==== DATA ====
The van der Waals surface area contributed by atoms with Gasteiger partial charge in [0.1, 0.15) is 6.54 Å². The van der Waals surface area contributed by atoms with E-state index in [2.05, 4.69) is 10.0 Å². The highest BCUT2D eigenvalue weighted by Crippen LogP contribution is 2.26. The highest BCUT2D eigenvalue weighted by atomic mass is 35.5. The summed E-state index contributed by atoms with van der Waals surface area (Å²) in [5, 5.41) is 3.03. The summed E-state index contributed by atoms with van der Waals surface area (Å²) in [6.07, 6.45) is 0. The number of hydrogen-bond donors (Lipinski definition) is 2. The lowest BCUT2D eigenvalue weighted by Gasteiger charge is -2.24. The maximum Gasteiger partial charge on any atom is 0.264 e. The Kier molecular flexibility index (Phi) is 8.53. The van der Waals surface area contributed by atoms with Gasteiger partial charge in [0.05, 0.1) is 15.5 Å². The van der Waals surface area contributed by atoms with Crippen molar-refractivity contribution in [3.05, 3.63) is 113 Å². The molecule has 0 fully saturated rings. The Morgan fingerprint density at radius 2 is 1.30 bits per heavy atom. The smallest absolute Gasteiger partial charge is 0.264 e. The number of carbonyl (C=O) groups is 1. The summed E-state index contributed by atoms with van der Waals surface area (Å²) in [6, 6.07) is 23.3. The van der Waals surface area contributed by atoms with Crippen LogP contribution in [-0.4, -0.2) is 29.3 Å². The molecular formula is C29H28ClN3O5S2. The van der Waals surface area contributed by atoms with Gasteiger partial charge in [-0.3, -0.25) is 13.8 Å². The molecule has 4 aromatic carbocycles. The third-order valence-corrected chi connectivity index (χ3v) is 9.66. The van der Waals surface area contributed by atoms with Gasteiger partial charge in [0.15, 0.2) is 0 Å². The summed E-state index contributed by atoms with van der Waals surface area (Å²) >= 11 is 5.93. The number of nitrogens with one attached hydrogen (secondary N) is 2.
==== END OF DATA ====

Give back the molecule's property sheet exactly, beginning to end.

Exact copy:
The van der Waals surface area contributed by atoms with Gasteiger partial charge in [0.1, 0.15) is 6.54 Å². The van der Waals surface area contributed by atoms with E-state index in [2.05, 4.69) is 10.0 Å². The highest BCUT2D eigenvalue weighted by Crippen LogP contribution is 2.26. The highest BCUT2D eigenvalue weighted by atomic mass is 35.5. The summed E-state index contributed by atoms with van der Waals surface area (Å²) in [5, 5.41) is 3.03. The summed E-state index contributed by atoms with van der Waals surface area (Å²) in [6.07, 6.45) is 0. The number of hydrogen-bond donors (Lipinski definition) is 2. The lowest BCUT2D eigenvalue weighted by Gasteiger charge is -2.24. The maximum Gasteiger partial charge on any atom is 0.264 e. The Kier molecular flexibility index (Phi) is 8.53. The van der Waals surface area contributed by atoms with Gasteiger partial charge in [0.05, 0.1) is 15.5 Å². The van der Waals surface area contributed by atoms with Crippen molar-refractivity contribution in [3.05, 3.63) is 113 Å². The molecule has 0 fully saturated rings. The Morgan fingerprint density at radius 2 is 1.30 bits per heavy atom. The smallest absolute Gasteiger partial charge is 0.264 e. The number of carbonyl (C=O) groups is 1. The summed E-state index contributed by atoms with van der Waals surface area (Å²) in [6, 6.07) is 23.3. The van der Waals surface area contributed by atoms with Crippen LogP contribution in [-0.4, -0.2) is 29.3 Å². The molecular formula is C29H28ClN3O5S2. The van der Waals surface area contributed by atoms with Gasteiger partial charge in [-0.3, -0.25) is 13.8 Å². The molecule has 4 aromatic carbocycles. The third-order valence-corrected chi connectivity index (χ3v) is 9.66. The van der Waals surface area contributed by atoms with Gasteiger partial charge in [0.15, 0.2) is 0 Å². The summed E-state index contributed by atoms with van der Waals surface area (Å²) >= 11 is 5.93. The number of nitrogens with one attached hydrogen (secondary N) is 2.